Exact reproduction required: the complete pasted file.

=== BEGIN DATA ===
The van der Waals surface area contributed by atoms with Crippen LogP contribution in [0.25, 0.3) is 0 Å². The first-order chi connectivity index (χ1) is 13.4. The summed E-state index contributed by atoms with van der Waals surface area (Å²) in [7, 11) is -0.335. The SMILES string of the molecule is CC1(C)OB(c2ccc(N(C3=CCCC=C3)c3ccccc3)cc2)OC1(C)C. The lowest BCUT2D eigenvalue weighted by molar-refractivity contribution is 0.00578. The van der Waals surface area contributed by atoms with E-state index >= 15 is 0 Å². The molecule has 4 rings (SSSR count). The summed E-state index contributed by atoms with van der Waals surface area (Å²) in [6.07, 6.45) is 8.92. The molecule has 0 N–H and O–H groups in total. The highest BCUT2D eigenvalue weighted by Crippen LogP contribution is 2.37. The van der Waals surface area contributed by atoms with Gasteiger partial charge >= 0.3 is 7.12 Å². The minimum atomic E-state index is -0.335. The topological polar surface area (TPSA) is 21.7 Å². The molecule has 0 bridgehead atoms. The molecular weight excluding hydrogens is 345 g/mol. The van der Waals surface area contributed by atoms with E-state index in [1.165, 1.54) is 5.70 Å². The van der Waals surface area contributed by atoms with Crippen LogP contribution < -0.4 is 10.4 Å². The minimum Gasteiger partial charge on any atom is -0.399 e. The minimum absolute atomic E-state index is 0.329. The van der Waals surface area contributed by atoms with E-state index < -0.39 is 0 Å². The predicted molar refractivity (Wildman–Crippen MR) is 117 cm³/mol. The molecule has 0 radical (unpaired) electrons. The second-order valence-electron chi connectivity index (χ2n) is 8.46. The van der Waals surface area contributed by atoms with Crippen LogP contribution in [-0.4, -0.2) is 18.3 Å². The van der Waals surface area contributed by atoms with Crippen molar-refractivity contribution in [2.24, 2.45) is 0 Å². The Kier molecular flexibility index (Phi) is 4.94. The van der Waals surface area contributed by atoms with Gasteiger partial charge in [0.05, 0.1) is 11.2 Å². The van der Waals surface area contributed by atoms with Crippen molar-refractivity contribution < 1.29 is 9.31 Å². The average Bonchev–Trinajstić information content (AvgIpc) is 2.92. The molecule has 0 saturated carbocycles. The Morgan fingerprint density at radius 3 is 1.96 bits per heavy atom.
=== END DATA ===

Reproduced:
The van der Waals surface area contributed by atoms with Crippen LogP contribution in [0.25, 0.3) is 0 Å². The first-order chi connectivity index (χ1) is 13.4. The summed E-state index contributed by atoms with van der Waals surface area (Å²) in [7, 11) is -0.335. The SMILES string of the molecule is CC1(C)OB(c2ccc(N(C3=CCCC=C3)c3ccccc3)cc2)OC1(C)C. The lowest BCUT2D eigenvalue weighted by molar-refractivity contribution is 0.00578. The van der Waals surface area contributed by atoms with E-state index >= 15 is 0 Å². The molecule has 4 rings (SSSR count). The summed E-state index contributed by atoms with van der Waals surface area (Å²) in [6.07, 6.45) is 8.92. The molecule has 0 N–H and O–H groups in total. The highest BCUT2D eigenvalue weighted by Crippen LogP contribution is 2.37. The van der Waals surface area contributed by atoms with Gasteiger partial charge >= 0.3 is 7.12 Å². The minimum atomic E-state index is -0.335. The topological polar surface area (TPSA) is 21.7 Å². The molecule has 0 bridgehead atoms. The molecular weight excluding hydrogens is 345 g/mol. The van der Waals surface area contributed by atoms with E-state index in [1.165, 1.54) is 5.70 Å². The van der Waals surface area contributed by atoms with Crippen LogP contribution < -0.4 is 10.4 Å². The minimum Gasteiger partial charge on any atom is -0.399 e. The minimum absolute atomic E-state index is 0.329. The van der Waals surface area contributed by atoms with E-state index < -0.39 is 0 Å². The predicted molar refractivity (Wildman–Crippen MR) is 117 cm³/mol. The molecule has 0 radical (unpaired) electrons. The second-order valence-electron chi connectivity index (χ2n) is 8.46. The van der Waals surface area contributed by atoms with Crippen LogP contribution in [-0.4, -0.2) is 18.3 Å². The van der Waals surface area contributed by atoms with Crippen molar-refractivity contribution in [2.24, 2.45) is 0 Å². The Kier molecular flexibility index (Phi) is 4.94. The van der Waals surface area contributed by atoms with Gasteiger partial charge in [0.05, 0.1) is 11.2 Å². The van der Waals surface area contributed by atoms with Crippen molar-refractivity contribution < 1.29 is 9.31 Å². The average Bonchev–Trinajstić information content (AvgIpc) is 2.92. The molecule has 0 saturated carbocycles. The Morgan fingerprint density at radius 3 is 1.96 bits per heavy atom.